The latest performance report published by the ULI Greenprint Center for Building Performance demonstrates a year-over-year reduction of 1.9 percent in energy consumption and a decline of 4.6 percent in carbon emissions.
Housing in America: Integrating Housing, Health, and Resilience in a Changing Environment explores the connection between strengthening the resilience of housing and communities to severe weather and building for health and wellness.
The Trepp survey for the week ending August 22 shows average spreads literally unchanged. The implied rate for ten-year, modestly leveraged commercial real estate mortgages remained at 373 basis points—81 basis points lower than at year-end 2013.
Members of ULI’s Redevelopment and Reuse Council discuss the increased importance of redevelopment and reuse, useful tools for these kinds of projects, the roles of public/private partnerships and anchor institutions, and other trends.
In spring 2013, the leadership of two ULI product councils—the Senior Housing Council and the Community Development Council—came together on the idea of exploring an issue that was becoming increasingly important among their council members: intergenerational living.
Housing that truly accommodates the needs of multiple generations living under one roof and that promotes interaction among them is a niche far from being filled, W. Aaron Conley, president and managing principal of Third Act Solutions, said during a ULI Terwilliger Center on Housing webinar in June.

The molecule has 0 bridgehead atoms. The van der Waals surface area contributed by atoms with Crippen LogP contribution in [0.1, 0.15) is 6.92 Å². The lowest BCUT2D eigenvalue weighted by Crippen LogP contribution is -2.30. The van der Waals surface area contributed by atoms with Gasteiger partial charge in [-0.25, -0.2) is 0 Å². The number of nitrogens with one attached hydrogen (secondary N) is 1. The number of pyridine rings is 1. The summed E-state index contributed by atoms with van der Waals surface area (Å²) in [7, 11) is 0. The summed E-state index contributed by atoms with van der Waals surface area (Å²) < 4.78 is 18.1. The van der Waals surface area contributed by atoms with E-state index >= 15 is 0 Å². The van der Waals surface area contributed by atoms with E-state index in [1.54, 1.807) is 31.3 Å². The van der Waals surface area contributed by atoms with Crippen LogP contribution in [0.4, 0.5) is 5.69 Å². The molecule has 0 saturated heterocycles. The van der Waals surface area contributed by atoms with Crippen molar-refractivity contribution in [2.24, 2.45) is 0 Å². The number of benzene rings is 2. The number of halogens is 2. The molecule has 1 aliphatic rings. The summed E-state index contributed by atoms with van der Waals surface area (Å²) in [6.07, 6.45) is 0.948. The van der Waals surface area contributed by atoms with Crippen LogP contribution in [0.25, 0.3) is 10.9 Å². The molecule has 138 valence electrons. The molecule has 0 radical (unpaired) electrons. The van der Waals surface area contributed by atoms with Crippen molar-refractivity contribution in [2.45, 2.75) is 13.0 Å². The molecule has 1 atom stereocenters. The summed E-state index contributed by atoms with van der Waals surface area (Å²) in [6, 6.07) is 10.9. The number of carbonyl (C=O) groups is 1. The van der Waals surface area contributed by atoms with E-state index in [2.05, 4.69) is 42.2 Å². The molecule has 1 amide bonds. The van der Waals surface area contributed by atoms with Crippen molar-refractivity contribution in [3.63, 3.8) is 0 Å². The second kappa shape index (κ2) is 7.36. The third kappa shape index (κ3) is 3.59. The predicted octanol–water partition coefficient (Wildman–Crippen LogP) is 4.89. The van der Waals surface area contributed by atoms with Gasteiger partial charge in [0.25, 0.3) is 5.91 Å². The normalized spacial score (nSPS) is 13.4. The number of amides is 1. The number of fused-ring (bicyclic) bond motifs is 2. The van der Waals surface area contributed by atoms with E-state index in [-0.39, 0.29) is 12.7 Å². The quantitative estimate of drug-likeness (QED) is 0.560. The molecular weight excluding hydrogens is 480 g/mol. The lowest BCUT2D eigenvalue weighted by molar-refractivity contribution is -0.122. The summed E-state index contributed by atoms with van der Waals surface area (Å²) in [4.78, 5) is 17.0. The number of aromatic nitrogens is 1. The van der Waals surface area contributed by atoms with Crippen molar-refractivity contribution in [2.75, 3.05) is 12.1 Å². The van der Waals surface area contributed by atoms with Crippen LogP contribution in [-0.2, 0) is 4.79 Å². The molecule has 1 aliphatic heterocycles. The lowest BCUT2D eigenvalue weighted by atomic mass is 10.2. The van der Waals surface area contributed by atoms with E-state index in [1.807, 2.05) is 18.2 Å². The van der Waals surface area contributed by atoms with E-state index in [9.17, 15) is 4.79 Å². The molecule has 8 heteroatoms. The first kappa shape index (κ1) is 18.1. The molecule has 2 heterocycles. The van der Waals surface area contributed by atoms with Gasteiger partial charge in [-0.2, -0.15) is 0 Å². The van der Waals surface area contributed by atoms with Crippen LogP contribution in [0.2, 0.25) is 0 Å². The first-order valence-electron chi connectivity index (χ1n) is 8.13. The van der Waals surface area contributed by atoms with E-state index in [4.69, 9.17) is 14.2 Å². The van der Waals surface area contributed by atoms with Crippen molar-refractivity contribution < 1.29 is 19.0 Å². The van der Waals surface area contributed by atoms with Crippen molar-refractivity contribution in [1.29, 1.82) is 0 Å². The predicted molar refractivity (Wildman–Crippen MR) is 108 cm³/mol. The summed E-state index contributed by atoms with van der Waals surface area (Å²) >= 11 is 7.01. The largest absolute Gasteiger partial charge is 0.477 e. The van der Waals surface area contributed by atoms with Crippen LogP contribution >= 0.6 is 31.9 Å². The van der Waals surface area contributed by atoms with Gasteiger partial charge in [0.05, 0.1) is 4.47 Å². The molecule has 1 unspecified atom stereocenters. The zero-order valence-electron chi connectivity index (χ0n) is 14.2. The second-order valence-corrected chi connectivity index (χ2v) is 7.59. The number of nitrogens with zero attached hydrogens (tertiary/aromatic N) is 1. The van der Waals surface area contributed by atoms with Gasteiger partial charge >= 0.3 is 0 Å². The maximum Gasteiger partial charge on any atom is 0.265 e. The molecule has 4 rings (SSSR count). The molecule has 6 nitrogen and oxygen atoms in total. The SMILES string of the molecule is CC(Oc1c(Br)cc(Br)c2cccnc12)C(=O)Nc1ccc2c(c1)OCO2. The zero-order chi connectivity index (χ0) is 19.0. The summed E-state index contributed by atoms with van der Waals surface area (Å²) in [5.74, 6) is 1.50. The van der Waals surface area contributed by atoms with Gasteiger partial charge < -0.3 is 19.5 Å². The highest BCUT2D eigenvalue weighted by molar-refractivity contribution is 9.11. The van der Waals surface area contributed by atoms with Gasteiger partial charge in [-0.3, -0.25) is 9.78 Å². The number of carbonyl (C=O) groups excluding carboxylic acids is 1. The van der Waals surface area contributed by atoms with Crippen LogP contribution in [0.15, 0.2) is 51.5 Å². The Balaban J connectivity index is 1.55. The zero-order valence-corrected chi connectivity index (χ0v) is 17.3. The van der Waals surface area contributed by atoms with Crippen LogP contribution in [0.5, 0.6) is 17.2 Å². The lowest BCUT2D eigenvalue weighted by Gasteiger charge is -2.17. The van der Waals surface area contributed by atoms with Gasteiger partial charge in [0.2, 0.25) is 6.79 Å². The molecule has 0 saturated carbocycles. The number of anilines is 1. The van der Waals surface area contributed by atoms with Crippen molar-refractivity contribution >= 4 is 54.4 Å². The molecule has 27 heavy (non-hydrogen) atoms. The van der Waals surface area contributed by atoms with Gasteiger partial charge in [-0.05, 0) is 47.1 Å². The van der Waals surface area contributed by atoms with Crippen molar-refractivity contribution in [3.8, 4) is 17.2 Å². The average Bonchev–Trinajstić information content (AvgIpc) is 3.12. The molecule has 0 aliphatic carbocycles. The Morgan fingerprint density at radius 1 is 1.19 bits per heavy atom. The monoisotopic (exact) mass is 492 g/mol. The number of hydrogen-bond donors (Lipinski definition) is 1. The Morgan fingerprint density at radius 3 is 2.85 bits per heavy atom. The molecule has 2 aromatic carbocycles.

How public and private can work together to provide more options–and, ultimately, an integrated transportation system.
The ULI Foundation will honor ULI Foundation Governor Michael D. Fascitelli at an October 20 dinner gala preceding the 2014 ULI Fall Meeting.
The Trepp survey for the week ending August 15, 2014, showed average spreads coming in an average of 2 basis points. The implied rate for ten-year, modestly leveraged commercial real estate mortgages decreased to 373 basis points on the back of a 10-basis-point decrease in ten-year Treasuries.
As New York City’s burgeoning tech economy continues to grow, startups face the same challenges for office space they would anywhere else—but have the added challenge of Manhattan-level price tags, vying for space with law firms, banks, and other well-financed tenants.